Thursday, February 19, 2015

When the Reviewer Unconsciously Mirrors the Art...and Misses the Point




We went to see Rasheeda Speaking because I love The New Group. The company has never failed me. 

Seeing The New Group production of Hurlyburly in 2005 (with the banging-good cast of Bobby Cannavale, Josh Hamilton, Ethan Hawke, Catherine Kellner, Parker Posey, Wallace Shawn, and Halley Wegryn Gross) in 2005 remains one of the most memorable theatre experiences of my lifetime. 



Getting a last minute ticket to the completely-sold-out show by standing at the doorway and asking people to sell me one of theirs actually worked. And I am pretty sure I bought my ticket—at face value—from, and sat with, Ellen Barkin.

So, when we decided to travel to NY in Feb, I checked to see what The New Group had going.The casting and director and synopsis for Rasheeda Speaking looked promising. 

Cynthia Nixon directs this tense workplace thriller by Joel Drake Johnson, examining the realities of so-called “post-racial” America. Dianne Wiest and Tonya Pinkins star as co-workers who are driven apart by the machinations of their boss. A chilling power struggle ensues that spins wildly out of control. Rasheeda Speaking is an incisive and shocking dark comedy that keeps you in its claustrophobic grip until its final moment. Also featuring Patricia Conolly and Darren Goldstein.

We were headed to NYC while the show was still in previews, so we had no reviews to consider.

No matter. A completely gripping 100 minutes left me in tears and audience members on their feet.

The play made me ache with pain for most of the characters. (The icky subtly-racist doctor...not so much.)

This felt like a pretty genuine tale of subtle racism, unconscious racism, tentative friendship (or friendliness anyway) between races gone awry, and even blatant racism—albeit perhaps with some dementia.

Seeing the show caused me to consider again my own experiences, through a new lens. There's lots of privileged behavior and attitudes in my gentrifying neighborhood these days. And a lot of anger too. So we spend hours every month talking about how to have a conversation about issues that I'd long considered beyond talk. (Mostly because people won't talk about it, not because we don't need to do so.)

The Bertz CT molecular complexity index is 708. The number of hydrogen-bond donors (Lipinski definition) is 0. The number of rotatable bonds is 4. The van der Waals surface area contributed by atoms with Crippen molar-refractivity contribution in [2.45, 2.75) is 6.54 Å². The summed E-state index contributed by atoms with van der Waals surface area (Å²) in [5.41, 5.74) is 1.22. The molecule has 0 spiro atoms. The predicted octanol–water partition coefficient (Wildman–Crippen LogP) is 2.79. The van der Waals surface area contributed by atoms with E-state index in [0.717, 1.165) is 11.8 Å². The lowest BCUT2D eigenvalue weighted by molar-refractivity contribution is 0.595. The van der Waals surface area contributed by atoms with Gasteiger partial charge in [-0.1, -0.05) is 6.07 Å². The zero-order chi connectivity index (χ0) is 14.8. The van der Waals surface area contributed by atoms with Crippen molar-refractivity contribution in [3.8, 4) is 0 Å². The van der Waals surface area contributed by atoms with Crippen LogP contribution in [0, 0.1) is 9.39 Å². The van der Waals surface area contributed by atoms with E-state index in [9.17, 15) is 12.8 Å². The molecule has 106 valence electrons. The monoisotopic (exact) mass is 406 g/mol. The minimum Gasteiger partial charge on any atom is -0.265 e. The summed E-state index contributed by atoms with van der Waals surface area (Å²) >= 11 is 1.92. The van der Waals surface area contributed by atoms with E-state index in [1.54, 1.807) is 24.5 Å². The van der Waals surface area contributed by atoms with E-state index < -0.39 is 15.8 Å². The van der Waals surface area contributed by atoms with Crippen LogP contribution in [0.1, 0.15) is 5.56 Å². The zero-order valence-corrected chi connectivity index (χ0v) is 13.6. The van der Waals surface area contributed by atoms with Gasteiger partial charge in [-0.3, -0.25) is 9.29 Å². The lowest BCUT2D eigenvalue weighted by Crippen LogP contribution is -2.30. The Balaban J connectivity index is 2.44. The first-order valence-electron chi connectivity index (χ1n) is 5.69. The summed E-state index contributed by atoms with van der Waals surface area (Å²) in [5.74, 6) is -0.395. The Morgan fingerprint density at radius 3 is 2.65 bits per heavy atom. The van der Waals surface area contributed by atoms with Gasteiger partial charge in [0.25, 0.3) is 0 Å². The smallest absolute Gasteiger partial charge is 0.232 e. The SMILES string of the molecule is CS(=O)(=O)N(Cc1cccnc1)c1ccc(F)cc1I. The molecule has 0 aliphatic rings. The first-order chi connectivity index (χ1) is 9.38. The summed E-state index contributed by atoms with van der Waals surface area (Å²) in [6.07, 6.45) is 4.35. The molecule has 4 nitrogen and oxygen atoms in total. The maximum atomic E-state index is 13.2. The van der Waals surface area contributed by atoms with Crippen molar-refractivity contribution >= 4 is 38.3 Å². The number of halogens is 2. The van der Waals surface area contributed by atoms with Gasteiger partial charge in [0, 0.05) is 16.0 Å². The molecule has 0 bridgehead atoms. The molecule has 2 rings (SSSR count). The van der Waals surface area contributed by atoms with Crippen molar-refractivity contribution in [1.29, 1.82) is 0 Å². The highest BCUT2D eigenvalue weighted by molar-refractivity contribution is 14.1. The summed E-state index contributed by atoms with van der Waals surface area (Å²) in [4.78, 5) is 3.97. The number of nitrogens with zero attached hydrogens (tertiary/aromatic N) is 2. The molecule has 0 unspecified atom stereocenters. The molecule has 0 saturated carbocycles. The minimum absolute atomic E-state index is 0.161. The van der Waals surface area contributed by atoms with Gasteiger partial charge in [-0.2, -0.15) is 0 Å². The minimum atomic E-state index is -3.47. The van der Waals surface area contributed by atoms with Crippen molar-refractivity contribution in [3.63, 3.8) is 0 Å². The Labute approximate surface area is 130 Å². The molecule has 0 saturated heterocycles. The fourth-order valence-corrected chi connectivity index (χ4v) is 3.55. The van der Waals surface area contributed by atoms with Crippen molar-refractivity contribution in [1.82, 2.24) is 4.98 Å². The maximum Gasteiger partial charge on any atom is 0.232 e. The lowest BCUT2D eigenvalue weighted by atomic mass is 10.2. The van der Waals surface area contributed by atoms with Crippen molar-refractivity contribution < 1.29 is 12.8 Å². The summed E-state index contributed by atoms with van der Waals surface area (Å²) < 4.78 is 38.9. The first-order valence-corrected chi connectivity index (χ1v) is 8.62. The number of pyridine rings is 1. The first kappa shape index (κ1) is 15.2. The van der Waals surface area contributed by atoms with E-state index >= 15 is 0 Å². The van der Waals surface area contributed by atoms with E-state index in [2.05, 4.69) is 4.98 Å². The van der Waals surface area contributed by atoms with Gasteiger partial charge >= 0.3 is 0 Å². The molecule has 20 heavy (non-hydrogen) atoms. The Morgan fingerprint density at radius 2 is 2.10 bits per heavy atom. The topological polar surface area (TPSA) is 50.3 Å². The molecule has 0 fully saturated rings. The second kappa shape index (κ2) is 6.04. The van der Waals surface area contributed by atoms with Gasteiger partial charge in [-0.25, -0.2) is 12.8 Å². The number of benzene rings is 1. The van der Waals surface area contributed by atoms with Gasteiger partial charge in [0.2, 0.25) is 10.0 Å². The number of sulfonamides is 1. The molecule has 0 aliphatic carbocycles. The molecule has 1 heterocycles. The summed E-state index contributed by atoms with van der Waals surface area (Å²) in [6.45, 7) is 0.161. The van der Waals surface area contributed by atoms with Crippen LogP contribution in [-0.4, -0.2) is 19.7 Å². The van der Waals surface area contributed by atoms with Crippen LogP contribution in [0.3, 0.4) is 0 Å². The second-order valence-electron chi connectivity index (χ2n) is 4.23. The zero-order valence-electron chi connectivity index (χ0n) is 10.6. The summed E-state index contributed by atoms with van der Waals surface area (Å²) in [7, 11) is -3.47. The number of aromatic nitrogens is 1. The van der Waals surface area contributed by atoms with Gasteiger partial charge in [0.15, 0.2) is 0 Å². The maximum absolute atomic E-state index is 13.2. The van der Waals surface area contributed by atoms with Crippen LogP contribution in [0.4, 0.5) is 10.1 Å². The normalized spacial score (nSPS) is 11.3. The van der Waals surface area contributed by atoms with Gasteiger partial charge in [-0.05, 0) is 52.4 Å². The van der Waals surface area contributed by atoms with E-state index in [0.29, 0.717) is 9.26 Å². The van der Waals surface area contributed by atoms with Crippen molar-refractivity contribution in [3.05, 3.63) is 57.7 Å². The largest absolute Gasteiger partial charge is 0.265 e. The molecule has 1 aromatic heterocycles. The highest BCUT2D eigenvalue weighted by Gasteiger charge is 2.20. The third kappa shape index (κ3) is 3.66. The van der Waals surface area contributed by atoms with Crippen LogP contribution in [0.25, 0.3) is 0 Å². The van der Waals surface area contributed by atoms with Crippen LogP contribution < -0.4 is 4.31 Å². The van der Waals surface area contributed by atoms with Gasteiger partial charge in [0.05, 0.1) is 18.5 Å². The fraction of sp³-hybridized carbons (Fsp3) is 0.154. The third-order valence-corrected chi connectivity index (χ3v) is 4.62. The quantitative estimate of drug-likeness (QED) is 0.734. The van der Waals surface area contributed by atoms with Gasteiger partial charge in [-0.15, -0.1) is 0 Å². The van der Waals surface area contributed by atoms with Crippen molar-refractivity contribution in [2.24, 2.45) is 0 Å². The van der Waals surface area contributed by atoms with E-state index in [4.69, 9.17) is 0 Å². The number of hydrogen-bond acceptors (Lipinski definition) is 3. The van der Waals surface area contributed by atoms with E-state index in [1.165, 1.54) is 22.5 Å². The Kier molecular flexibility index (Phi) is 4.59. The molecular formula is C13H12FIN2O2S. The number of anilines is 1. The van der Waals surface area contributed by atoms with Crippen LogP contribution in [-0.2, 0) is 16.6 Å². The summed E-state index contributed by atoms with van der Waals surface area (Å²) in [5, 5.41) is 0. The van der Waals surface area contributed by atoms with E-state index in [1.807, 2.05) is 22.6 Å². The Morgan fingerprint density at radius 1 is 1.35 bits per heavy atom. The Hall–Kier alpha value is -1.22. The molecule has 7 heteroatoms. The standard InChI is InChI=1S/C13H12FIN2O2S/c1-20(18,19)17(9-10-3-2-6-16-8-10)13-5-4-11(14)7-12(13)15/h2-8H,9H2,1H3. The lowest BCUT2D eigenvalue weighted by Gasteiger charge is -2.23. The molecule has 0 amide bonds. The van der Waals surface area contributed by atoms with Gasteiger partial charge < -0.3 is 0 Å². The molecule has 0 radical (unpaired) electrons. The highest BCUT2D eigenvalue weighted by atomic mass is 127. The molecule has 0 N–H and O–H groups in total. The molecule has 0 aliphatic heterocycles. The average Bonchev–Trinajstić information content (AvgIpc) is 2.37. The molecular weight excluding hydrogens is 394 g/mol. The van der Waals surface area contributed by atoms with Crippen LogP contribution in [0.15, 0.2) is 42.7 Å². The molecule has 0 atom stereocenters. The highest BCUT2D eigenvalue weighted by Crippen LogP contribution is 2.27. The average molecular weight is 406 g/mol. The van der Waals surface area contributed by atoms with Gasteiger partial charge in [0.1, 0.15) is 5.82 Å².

This seemed a perfect play to encourage even those of us who believe we are mostly beyond all that (and wish everyone else would just catch up) to remember that we are all racists. That it's impossible really not to be so.

The experience is not going to appeal to everyone, for sure. But this was an audience of people who came—on purpose—to see a play about racism in the workplace. Many would reject the idea as too hard, not fun, old hat even. For those of us who are open to considering how very vigilant we have to be about our own privilege and anger, it's an elegant starting point for a real conversation about race.

I've never wished more for a talkback session at the end of a play. The New Group is hosting several, just not on the day we were there. I wanted so much to hear what other members of the diverse audience thought of it. Did the black audience members react at all as I did? Was it as real for them? What did the actors feel about their character and her actions? 




I told my friends in NY to buy tickets before word got out about this terrific show, before the reviews.

***

It was a shock then to read the NYTimes review of Rasheeda Speaking a few days later. 


Charles Isherwood likes the acting, and the dialogue. But he thinks that it's just not very real. And that perhaps the playwright is trying too hard to be provocative about race. 

He writes this:
But the characters’ behavior is often so erratic, and occasionally incredible, that you begin to suspect the playwright is more interested in stirring troubling thoughts about racism than in truthfully exploring a complicated subject.  
And this: 
During a later visit, Jaclyn apologizes to Rose for her unwelcoming behavior. Rose accepts the apology and offers a preposterous response. “My son thinks it’s in your culture to act the way you did,” she says. “Something about your way to get revenge for slavery.” While it is conceivable that an older Chicagoan might have such thoughts (or a son who does), we can conclude from Rose’s voicing them only that she’s a nitwit, and, yes, a racist.